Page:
Yoga & Sternum Cracking

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If you hear cracks and pops during your yoga practice, you are in good company. Yoga is a systematic approach to releasing tension in the body. The crackling of toes, a possible pop in the hip and a few crunchy sounds in the shoulder are the byproduct of a yoga practice. If the cracking sound occurs in the area around the chest, you may hear it referred to as sternum cracking. The cracking is only a sound, not to be confused with the sound of a bone cracking. Still, it may raise some concerns.

Causes of Cracking

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When you experience a cracking sound from the chest, it is not the sternum that cracks. The movement is occurring at the sternum and collarbone around a joint called the sternoclavicular joint, or the ribs in that area, according to yoga and yoga anatomy teacher Judith Hanson Lasater, Ph.D. and PT. Lasater has taught yoga for more than 30 years.

There are a few reasons for the cracking sounds. It could be a rib that is out of place or a tendon that slips, according to registered yoga teacher David Keil. “If there is pain, of course, go to a doctor,” Keil said. If there is no pain, chances are your body is OK.

Anatomy

The sternum, or breastbone, is connected to the clavicle (collar bones) by soft tissue. The very top of the sternum is the manubrium. The ribs connect to the sternum in the front of the body, and the spine in the back.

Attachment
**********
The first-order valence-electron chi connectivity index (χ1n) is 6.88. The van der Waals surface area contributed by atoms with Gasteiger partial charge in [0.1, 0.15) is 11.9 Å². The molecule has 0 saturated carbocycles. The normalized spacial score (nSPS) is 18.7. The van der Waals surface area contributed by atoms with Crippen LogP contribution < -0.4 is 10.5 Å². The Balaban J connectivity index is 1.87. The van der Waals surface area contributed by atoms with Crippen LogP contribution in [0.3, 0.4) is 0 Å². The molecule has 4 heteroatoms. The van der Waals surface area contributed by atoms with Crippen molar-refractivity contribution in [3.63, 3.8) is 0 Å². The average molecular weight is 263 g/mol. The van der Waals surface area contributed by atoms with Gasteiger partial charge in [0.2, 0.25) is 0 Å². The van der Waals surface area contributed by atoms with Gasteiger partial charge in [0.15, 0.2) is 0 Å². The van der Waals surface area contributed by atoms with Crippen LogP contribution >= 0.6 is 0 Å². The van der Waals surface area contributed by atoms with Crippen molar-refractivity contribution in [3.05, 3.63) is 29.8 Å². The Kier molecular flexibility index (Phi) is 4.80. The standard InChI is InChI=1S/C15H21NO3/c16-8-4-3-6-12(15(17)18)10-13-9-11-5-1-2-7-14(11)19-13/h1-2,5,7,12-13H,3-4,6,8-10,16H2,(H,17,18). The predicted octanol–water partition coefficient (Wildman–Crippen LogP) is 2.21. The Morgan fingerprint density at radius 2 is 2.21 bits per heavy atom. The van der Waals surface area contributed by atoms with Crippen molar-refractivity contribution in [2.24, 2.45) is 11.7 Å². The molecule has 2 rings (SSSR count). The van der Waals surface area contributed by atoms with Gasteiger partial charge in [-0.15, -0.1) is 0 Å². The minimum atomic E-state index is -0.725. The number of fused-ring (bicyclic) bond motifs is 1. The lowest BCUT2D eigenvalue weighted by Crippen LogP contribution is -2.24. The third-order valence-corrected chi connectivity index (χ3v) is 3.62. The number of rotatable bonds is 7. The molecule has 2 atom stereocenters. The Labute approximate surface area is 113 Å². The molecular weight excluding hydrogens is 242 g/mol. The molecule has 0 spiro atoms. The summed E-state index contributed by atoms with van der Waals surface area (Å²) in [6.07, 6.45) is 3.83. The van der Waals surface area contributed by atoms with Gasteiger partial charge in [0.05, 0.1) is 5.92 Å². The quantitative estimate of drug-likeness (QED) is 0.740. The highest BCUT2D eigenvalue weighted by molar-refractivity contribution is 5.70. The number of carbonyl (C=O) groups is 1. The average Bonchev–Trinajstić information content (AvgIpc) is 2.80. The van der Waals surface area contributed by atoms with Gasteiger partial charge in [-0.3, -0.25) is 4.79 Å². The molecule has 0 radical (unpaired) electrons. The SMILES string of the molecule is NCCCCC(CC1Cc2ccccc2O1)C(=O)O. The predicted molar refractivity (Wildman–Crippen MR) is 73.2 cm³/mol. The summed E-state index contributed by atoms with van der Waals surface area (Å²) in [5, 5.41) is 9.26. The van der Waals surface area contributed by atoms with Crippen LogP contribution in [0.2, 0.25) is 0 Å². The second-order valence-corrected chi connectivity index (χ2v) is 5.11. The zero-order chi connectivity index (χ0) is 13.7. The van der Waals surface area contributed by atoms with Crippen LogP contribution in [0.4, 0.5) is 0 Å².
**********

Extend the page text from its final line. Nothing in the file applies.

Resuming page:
Bones are attached to bones by ligaments, and there is soft tissue between the bones, to create tension. A moderate amount of tension holds the body in place. Too much tension may cause stress. If there is too much stress the body may react. This reaction — the ligaments popping, a rib moving or cartilage breaking — could cause the sensation referred to as sternum cracking.

Frequent Cracking

If you feel the need to crack the sternum, or if it happens every time you back bend in yoga, you might be putting too much pressure on that specific place, Lasater said. The sound can be a sign that there is stress on the joint. Students who continually crack the body might consider if there is an actual benefit to the movement they are choosing or if a less aggressive posture is more supportive of the body. If the cracking becomes regular, Lasater recommends visiting a physical therapist or chiropractor. Other reasons for frequent cracking include past trauma, inflammation or arthritis.

Prevention

If you are experiencing sternum cracking and want it to end, begin by observing the postures that cause cracking.

Sternum cracking usually occurs in twists and back bends. You can prevent sternum cracking by limiting the range of motion in the area of the sternum. It may be necessary to twist or back bend less.

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